1 Kings 14:13
Parallel Verses
New Living Translation
All Israel will mourn for him and bury him. He is the only member of your family who will have a proper burial, for this child is the only good thing that the LORD, the God of Israel, sees in the entire family of Jeroboam.

King James Bible
And all Israel shall mourn for him, and bury him: for he only of Jeroboam shall come to the grave, because in him there is found some good thing toward the LORD God of Israel in the house of Jeroboam.

Darby Bible Translation
And all Israel shall mourn for him, and they shall bury him; for he only of Jeroboam shall come to the grave, because in him there is found something good toward Jehovah the God of Israel, in the house of Jeroboam.

World English Bible
All Israel shall mourn for him, and bury him; for he only of Jeroboam shall come to the grave, because in him there is found some good thing toward Yahweh, the God of Israel, in the house of Jeroboam.

Young's Literal Translation
and all Israel have mourned for him, and buried him, for this one -- by himself -- cometh of Jeroboam unto a grave, because there hath been found in him a good thing towards Jehovah, God of Israel, in the house of Jeroboam.

1 Kings 14:13 Parallel
Commentary
Wesley's Notes on the Bible

14:13 Shall mourn - For the loss of so worthy and hopeful a person, and for the sad calamities which will follow his death, which possibly his moderation, and wisdom, and virtue, might have prevented. So they should mourn, not simply for him, but for their own loss in him. Grave - Shall have the honour of burial. Some good - Pious intentions of taking away the calves, and of permitting or obliging his people to go up to Jerusalem to worship, if God gave him life and authority to do it, and of trusting God with his kingdom. In the house - Which is added for his greater commendation; he was good in the midst of so many temptations and wicked examples; a good branch of a bad flock.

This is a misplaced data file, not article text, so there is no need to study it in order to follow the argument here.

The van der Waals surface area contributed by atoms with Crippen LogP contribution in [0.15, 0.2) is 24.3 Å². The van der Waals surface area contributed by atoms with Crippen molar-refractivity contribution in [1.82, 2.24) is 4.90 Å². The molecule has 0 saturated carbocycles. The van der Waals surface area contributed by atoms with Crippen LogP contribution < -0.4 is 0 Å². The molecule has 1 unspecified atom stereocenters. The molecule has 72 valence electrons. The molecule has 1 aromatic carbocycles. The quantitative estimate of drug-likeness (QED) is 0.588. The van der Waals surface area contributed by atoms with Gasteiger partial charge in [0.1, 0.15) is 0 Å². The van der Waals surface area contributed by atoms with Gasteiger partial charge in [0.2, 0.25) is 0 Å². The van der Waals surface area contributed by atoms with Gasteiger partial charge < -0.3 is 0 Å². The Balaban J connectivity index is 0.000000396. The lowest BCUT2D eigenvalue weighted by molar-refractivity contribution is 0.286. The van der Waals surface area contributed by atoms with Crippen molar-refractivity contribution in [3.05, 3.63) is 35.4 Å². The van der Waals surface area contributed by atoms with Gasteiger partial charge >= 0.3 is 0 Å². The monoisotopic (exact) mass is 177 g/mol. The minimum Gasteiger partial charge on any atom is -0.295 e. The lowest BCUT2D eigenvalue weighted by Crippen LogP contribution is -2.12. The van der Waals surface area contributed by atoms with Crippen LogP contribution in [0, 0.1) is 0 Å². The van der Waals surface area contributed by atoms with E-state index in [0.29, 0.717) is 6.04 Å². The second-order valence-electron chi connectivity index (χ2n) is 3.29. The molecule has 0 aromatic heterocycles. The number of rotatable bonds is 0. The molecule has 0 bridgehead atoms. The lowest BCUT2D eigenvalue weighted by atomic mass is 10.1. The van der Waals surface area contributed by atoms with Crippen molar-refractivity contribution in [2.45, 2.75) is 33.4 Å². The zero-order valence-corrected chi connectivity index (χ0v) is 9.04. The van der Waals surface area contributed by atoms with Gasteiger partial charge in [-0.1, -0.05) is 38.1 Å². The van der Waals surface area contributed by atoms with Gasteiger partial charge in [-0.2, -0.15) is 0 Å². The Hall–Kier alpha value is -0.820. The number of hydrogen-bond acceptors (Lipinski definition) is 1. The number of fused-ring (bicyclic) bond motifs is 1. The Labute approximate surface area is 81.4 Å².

1 Kings 14:13 Parallel Commentaries

Library
Sovereignty and Human Responsibility
"So then every one of us shall give account of himself to God" (Rom. 14:12). In our last chapter we considered at some length the much debated and difficult question of the human will. We have shown that the will of the natural man is neither Sovereign nor free but, instead, a servant and slave. We have argued that a right conception of the sinner's will-its servitude-is essential to a just estimate of his depravity and ruin. The utter corruption and degradation of human nature is something which
Arthur W. Pink—The Sovereignty of God

The Prophet Joel.
PRELIMINARY REMARKS. The position which has been assigned to Joel in the collection of the Minor Prophets, furnishes an external argument for the determination of the time at which Joel wrote. There cannot be any doubt that the Collectors were guided by a consideration of the chronology. The circumstance, that they placed the prophecies of Joel just between the two prophets who, according to the inscriptions and contents of their prophecies, belonged to the time of Jeroboam and Uzziah, is
Ernst Wilhelm Hengstenberg—Christology of the Old Testament

Kings
The book[1] of Kings is strikingly unlike any modern historical narrative. Its comparative brevity, its curious perspective, and-with some brilliant exceptions--its relative monotony, are obvious to the most cursory perusal, and to understand these things is, in large measure, to understand the book. It covers a period of no less than four centuries. Beginning with the death of David and the accession of Solomon (1 Kings i., ii.) it traverses his reign with considerable fulness (1 Kings iii.-xi.),
John Edgar McFadyen—Introduction to the Old Testament

1 Kings 14:12
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